“This new terminal will be designed to meet modern ship and operational requirements of the cruise industry and provide an appropriate, welcoming gateway to one of the world’s most beautiful cruise ship ports,” said Joe D’Alessandro, President and CEO of San Francisco Travel. “This is a long awaited addition which reconfirms San Francisco as a global tourist destination. The 34th America’s Cup will be an unparalleled opportunity to broadcast that status and this exciting sport to a world-wide audience.”
While the cruise terminal will be a permanent facility, there are times throughout the year when cruise ships do not call at Pier 27. During these times, the design for the cruise terminal provides for approximately 60,000 square feet of space for shared uses to generate revenues when cruise ships are not berthed, such as special events, conferences and other public or private gatherings.
Highlights of the cruise terminal project include:
• Conversion of Pier 27 into a year-round cruise terminal and community asset.
• Evolved security and passenger handling systems designed to meet the demands of the cruise industry while also being reconfigured to allow for use when it is not occupied for cruise purposes.
• Provide user-friendly facilities and services to all potential users, including cruise passengers, waterfront tourists and the general public.
• Construction of a major 2½ acre open space, known as the Northeast Wharf Plaza, so that City residents and visitors will be able to enjoy the presence of cruise ships, maritime activity and views of the Bay and Treasure Island.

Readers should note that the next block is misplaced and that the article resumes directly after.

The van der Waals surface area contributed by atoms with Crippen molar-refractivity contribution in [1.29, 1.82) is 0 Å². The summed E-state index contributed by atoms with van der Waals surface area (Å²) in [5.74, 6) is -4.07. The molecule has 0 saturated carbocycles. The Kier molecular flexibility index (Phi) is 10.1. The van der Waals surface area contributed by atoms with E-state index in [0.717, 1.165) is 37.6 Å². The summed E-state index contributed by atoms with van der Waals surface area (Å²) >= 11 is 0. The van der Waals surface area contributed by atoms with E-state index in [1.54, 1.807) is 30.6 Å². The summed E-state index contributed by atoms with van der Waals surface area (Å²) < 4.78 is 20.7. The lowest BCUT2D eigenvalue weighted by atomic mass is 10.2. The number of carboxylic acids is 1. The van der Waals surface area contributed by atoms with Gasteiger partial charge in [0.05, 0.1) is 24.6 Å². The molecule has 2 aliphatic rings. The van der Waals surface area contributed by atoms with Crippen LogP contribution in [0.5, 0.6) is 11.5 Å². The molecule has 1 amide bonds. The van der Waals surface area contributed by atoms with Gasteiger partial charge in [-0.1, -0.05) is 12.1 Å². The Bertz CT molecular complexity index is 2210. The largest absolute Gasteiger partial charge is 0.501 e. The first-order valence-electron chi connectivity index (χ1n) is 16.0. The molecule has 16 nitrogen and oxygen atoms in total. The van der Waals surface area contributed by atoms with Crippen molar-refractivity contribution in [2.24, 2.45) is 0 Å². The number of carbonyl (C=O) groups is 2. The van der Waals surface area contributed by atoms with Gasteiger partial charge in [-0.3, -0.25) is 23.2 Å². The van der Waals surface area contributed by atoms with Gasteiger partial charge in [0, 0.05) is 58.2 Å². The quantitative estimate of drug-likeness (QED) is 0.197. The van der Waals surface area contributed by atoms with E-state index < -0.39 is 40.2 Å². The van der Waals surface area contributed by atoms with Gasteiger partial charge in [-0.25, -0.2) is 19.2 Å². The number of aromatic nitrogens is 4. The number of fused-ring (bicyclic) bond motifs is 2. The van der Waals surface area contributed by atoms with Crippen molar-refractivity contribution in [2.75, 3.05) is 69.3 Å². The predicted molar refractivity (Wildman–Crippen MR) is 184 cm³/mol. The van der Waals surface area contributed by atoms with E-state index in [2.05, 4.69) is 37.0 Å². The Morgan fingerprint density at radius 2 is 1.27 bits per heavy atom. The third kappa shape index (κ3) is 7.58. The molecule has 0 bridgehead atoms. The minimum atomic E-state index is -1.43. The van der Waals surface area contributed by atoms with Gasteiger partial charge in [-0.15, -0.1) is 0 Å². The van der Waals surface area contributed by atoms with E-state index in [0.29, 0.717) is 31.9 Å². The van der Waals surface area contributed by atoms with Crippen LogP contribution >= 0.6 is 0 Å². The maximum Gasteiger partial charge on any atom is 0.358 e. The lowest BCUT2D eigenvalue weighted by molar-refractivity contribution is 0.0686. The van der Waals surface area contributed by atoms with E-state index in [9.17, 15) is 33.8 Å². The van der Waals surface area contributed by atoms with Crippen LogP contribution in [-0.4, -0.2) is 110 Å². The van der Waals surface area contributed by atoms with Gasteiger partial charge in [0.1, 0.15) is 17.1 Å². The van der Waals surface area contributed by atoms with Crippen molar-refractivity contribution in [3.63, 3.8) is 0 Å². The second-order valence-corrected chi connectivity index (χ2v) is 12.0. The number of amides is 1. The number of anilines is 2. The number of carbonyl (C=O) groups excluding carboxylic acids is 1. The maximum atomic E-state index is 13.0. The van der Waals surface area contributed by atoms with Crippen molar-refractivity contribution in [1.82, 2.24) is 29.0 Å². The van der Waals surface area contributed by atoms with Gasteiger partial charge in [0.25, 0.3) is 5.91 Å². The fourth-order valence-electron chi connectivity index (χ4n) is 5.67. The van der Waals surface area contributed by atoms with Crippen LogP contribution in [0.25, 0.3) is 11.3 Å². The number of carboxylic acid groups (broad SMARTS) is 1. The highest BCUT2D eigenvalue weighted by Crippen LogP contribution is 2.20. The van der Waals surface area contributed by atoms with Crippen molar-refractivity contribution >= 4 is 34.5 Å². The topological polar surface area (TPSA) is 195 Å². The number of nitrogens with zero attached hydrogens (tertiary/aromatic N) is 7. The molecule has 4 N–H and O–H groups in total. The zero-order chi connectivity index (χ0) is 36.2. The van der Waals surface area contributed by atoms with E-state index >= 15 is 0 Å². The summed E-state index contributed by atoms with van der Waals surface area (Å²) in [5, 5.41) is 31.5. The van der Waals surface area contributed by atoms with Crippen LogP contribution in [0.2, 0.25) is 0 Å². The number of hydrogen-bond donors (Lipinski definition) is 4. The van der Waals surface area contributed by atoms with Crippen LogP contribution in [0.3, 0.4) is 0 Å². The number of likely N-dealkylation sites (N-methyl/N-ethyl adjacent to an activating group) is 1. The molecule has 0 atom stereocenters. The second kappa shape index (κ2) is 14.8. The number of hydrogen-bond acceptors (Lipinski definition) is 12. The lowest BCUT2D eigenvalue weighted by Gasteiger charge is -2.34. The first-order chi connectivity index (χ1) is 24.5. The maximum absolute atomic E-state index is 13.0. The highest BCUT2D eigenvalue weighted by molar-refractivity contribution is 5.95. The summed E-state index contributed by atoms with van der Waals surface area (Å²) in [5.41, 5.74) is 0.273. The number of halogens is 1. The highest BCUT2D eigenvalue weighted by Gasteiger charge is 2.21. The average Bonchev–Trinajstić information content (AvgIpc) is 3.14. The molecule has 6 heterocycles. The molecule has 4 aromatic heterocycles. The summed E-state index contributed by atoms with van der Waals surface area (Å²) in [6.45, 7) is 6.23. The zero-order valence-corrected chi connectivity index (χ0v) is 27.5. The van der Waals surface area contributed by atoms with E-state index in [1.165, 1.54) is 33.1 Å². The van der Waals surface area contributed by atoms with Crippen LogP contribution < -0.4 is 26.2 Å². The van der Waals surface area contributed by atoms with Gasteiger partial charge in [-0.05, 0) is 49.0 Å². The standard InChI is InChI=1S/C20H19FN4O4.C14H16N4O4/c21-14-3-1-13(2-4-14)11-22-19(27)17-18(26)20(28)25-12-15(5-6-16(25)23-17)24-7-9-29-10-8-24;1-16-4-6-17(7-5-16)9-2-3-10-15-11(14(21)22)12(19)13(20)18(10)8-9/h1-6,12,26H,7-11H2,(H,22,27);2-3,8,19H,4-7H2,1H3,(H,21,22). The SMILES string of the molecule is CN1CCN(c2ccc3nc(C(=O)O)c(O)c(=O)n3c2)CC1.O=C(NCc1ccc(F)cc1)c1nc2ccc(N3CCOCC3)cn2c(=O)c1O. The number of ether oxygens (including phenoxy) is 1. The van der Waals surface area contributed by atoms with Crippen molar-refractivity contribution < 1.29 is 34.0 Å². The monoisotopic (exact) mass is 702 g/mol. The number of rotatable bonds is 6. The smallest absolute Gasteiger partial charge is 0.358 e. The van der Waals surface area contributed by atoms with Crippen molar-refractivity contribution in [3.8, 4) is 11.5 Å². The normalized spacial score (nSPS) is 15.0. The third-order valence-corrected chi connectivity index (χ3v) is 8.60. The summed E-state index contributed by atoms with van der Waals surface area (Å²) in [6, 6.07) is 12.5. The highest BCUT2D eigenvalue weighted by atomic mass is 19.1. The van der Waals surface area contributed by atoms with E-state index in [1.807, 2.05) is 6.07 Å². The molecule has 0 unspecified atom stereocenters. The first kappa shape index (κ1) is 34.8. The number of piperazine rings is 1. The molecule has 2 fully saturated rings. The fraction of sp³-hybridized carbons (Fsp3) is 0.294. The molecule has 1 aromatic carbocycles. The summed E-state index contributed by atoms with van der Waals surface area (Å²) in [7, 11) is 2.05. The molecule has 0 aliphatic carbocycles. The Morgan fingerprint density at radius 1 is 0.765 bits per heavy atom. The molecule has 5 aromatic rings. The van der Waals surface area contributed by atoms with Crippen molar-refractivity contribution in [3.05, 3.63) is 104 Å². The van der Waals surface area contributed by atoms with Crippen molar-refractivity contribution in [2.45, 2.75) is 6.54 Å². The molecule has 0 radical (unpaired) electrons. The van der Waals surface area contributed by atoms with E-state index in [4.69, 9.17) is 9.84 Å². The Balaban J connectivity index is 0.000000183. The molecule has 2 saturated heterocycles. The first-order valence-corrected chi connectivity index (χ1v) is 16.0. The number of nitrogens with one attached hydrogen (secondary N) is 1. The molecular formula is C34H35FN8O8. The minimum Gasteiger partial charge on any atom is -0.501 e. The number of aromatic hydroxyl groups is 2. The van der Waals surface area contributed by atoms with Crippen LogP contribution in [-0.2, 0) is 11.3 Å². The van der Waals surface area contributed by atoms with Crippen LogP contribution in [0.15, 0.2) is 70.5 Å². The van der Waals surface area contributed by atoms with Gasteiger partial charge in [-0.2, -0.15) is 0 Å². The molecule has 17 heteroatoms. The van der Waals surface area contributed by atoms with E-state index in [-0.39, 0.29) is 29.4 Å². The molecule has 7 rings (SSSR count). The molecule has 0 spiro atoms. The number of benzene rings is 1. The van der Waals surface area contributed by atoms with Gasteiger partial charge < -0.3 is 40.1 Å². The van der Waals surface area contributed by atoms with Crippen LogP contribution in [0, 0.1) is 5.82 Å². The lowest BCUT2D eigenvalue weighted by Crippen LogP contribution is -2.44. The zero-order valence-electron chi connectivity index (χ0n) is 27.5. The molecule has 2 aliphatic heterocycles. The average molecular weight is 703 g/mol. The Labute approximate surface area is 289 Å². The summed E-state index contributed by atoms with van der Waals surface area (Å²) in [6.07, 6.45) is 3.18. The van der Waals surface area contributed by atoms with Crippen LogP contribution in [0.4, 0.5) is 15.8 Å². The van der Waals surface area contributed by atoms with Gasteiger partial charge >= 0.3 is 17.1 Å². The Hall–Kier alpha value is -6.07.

• A built-in flexibility in the cruise terminal to allow berthing of different types and sizes of cruise ships and meet the needs of different operational modes.
• Offer cruise passengers a positive experience (i.e., making passengers feel welcome through efficient baggage handling, security screening, check-in embarkation and disembarkation procedures);
• Allow for varied multi-purpose use of the cruise terminal during non-cruise days for public and/or private programming;
• Develop uses that activate the Northeast Wharf Plaza so that it can be used year-round.
• Develop flexibility into the design to meet future needs of the Project.
• Build and manage the cruise terminal to the highest feasible environmental design standards.
• Create a cruise terminal which will provide an on-going stimulus to the San Francisco economy by attracting visitors and contributing tax revenues to the City’s General Fund.